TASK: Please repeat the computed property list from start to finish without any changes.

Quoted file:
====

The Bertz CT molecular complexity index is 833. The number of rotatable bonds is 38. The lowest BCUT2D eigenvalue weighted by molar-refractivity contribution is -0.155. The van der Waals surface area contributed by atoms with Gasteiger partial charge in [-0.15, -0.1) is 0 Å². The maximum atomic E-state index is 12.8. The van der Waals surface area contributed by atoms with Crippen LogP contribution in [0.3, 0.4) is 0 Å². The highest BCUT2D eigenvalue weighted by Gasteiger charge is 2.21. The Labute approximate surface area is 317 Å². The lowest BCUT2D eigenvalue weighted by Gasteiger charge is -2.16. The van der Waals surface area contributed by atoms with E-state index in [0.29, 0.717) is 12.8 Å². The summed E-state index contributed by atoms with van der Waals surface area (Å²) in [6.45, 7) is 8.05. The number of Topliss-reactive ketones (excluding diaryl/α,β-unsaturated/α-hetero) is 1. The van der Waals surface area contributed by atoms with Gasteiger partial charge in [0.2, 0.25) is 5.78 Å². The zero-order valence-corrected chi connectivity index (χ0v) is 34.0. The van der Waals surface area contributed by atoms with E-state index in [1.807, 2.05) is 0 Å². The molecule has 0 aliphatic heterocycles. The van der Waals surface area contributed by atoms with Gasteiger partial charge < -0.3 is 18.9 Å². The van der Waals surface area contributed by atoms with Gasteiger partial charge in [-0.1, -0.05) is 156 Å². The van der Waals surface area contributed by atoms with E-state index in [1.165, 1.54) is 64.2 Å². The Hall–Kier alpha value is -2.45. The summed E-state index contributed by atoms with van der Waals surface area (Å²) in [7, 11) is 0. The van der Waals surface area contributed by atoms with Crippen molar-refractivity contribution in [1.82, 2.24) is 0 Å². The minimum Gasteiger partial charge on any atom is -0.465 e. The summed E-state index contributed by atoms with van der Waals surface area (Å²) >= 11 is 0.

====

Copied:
The Bertz CT molecular complexity index is 833. The number of rotatable bonds is 38. The lowest BCUT2D eigenvalue weighted by molar-refractivity contribution is -0.155. The van der Waals surface area contributed by atoms with Gasteiger partial charge in [-0.15, -0.1) is 0 Å². The maximum atomic E-state index is 12.8. The van der Waals surface area contributed by atoms with Crippen LogP contribution in [0.3, 0.4) is 0 Å². The highest BCUT2D eigenvalue weighted by Gasteiger charge is 2.21. The Labute approximate surface area is 317 Å². The lowest BCUT2D eigenvalue weighted by Gasteiger charge is -2.16. The van der Waals surface area contributed by atoms with E-state index in [0.29, 0.717) is 12.8 Å². The summed E-state index contributed by atoms with van der Waals surface area (Å²) in [6.45, 7) is 8.05. The number of Topliss-reactive ketones (excluding diaryl/α,β-unsaturated/α-hetero) is 1. The van der Waals surface area contributed by atoms with Gasteiger partial charge in [0.2, 0.25) is 5.78 Å². The zero-order valence-corrected chi connectivity index (χ0v) is 34.0. The van der Waals surface area contributed by atoms with E-state index in [1.807, 2.05) is 0 Å². The molecule has 0 aliphatic heterocycles. The van der Waals surface area contributed by atoms with Gasteiger partial charge < -0.3 is 18.9 Å². The van der Waals surface area contributed by atoms with Gasteiger partial charge in [-0.1, -0.05) is 156 Å². The van der Waals surface area contributed by atoms with E-state index in [1.165, 1.54) is 64.2 Å². The Hall–Kier alpha value is -2.45. The summed E-state index contributed by atoms with van der Waals surface area (Å²) in [7, 11) is 0. The van der Waals surface area contributed by atoms with Crippen molar-refractivity contribution in [1.82, 2.24) is 0 Å². The minimum Gasteiger partial charge on any atom is -0.465 e. The summed E-state index contributed by atoms with van der Waals surface area (Å²) >= 11 is 0.